A Guide To Mining Jobs In South Africa

Mining jobs often seem to people like relics from a past era, barely viable in this modern world. That is until people realize that it is the 21’st century and that we do things a little bit differently now. For a start, it is less about ax picking and more about modern equipment handling, safety and getting used to the schedule. Not all mines are the same: there will be some different jobs available, and a set of particular requirements. Coal mining and metalliferous mining will require different safety induction programs to begin with. Next, it is worth mentioning that you will not be expected to do your job on meager rations and for a measly paycheck while the song “Sixteen Tons” plays in the background.

The money is actually quite good – people doing entry level mining jobs can look forward to anywhere between 65.000 and 90.000 Rand a year, and more experienced/highly trained hard hat workers can expect a paycheck upwards of 100.000 Rand. Another thing to get excited about is the fact that there are many mining jobs that require practical and scientific skills. Things like geo-science, geology and mechanical engineering, as well as welding, carpeting and cooking are essential to running a mining operation. There are a lot of jobs for people of low, mid and high levels of both experience and education. And as far as indiscriminate workplaces go, South African mining companies are hard to beat as they provide equal opportunity to both male and female employees and don’t discriminate against age either.


Now before you become enchanted with these opportunities to earn some good money for you and your family, there are some things you need to know about the business and how things work. No sense in getting caught up in something without doing some research and thinking things through.

Getting started

First off you will need to determine where you fit in. This will be determined by:

a) Your level of skill,

b) Your level of experience

c) Your level of education

Those with some skills but no experience are often termed “Greenskins” and will be doing mostly menial task, perhaps as an assistant to a senior worker or in areas that have less to do with actual mining and more to do with “housekeeping” like food preparation, cleaning, etc. Now there are positions like accountant or software engineer that are not specifically mining jobs, but that will not be available to people with no experience in their respective fields. So the first thing you need to do before taking Standard 11 Generic Induction Course, is to take a look at the skill sets at your disposal and determine whether they can be useful in a one of the mining jobs available. For instance if you have experience driving a forklift or similar piece of machinery, this can easily translate into the mining environment, however no matter how much experience you might have driving a semi-truck, you will need to complete a course before you will be allowed to drive a huge Dump Truck. Semi-truck drivers might feel more at home applying for a position driving road trains.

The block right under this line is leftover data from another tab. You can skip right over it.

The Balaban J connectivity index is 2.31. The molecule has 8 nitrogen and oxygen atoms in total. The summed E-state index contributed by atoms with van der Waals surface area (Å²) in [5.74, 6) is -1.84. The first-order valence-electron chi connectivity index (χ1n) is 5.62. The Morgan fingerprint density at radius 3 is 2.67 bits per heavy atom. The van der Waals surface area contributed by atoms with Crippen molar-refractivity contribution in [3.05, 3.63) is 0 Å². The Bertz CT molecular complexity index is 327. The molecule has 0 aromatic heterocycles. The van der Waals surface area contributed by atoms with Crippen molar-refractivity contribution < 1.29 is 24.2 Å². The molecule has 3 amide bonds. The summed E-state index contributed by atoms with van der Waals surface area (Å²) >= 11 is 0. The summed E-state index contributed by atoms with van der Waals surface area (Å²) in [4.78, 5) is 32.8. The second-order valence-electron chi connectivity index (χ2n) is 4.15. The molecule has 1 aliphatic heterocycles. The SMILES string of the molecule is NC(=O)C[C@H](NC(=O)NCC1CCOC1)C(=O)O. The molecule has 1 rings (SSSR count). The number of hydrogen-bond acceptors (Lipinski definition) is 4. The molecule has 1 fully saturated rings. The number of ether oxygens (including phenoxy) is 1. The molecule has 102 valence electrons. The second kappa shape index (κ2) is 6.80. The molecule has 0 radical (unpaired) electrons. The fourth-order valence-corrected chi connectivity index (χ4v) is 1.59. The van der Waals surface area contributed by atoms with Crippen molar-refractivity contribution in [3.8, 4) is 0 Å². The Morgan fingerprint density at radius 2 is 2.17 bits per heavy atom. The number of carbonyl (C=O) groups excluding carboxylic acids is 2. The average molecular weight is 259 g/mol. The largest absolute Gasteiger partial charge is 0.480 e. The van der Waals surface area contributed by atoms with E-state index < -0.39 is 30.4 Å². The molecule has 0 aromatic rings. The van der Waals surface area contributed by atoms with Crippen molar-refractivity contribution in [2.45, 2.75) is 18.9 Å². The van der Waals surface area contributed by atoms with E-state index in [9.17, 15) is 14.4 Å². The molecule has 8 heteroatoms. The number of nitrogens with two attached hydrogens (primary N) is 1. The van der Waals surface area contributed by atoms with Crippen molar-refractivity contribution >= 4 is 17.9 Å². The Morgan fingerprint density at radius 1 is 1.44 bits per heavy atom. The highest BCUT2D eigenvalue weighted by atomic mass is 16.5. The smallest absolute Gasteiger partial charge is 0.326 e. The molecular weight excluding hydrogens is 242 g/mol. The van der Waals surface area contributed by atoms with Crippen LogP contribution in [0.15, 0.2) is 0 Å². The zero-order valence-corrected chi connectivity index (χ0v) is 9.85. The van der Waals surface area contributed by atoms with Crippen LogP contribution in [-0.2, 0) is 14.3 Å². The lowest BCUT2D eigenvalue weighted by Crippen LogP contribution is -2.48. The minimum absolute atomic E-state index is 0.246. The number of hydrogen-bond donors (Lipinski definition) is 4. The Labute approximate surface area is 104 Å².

Knowing what job opportunities are available is a key component of writing a good resume. The company might have a spot open for additional medical staff, chefs, welders or even personal trainers and IT staff. Don’t think that you can’t find a mining job just because you can’t drill, but if you can drill put it on the resume. Often times a Greenskin will be put to work alongside an experienced driller and will have a unique opportunity to learn the ins and outs of the job through apprenticeship. This is a good way to get promoted down the line.

Traveling to work

The people who are best off are the ones living near the mine. However a lot of people looking for work won’t be able to relocate their family to a mining town and will need other methods of getting to work. There are two options available: DIDO and FIFO.

DIDO (drive in drive out) – if you live reasonably close, you will be able to drive and remain in shared accommodation until the end of your roster, upon which you will be able to drive home.

FIFO (fly in fly out) – in this case you live fairly far from the mining site so the company will fly you in, you stay in shared accommodation for the duration of your roster and then fly back home.

As websites say, South African mining jobs can be a bit easier on your family life than say a mining job in Africa, because the rosters tend to be a bit more manageable – a week on the job followed by a week off. It can be challenging for some people to spend several days in a row or a couple of weeks at a time away from home, but on the other hand you get to spend a lot more time with your family when your roster ends. Someone working a few miles from his house can often spend very little time around the house, which can be difficult if the person has children, especially if the husband and wife both work. With a FIFO option you might be a long way from home for extended periods, but you will also be able to spend day after day with your family, get to do some work around the house, hit the gym or focus on some hobbies. It is up to you to decide if your personal life can handle all the traveling.

There you have it, mining jobs offer a good annual paycheck for a wide range of skills. You have a chance to get ahead in your chosen career path and get additional training on the job or through specialized courses. On the other hand it requires total dedication and some getting used to, particularly if you are traveling to work via airplane, so weigh the pros and cons carefully as it is ultimately about whether or not you can adapt to the job conditions.


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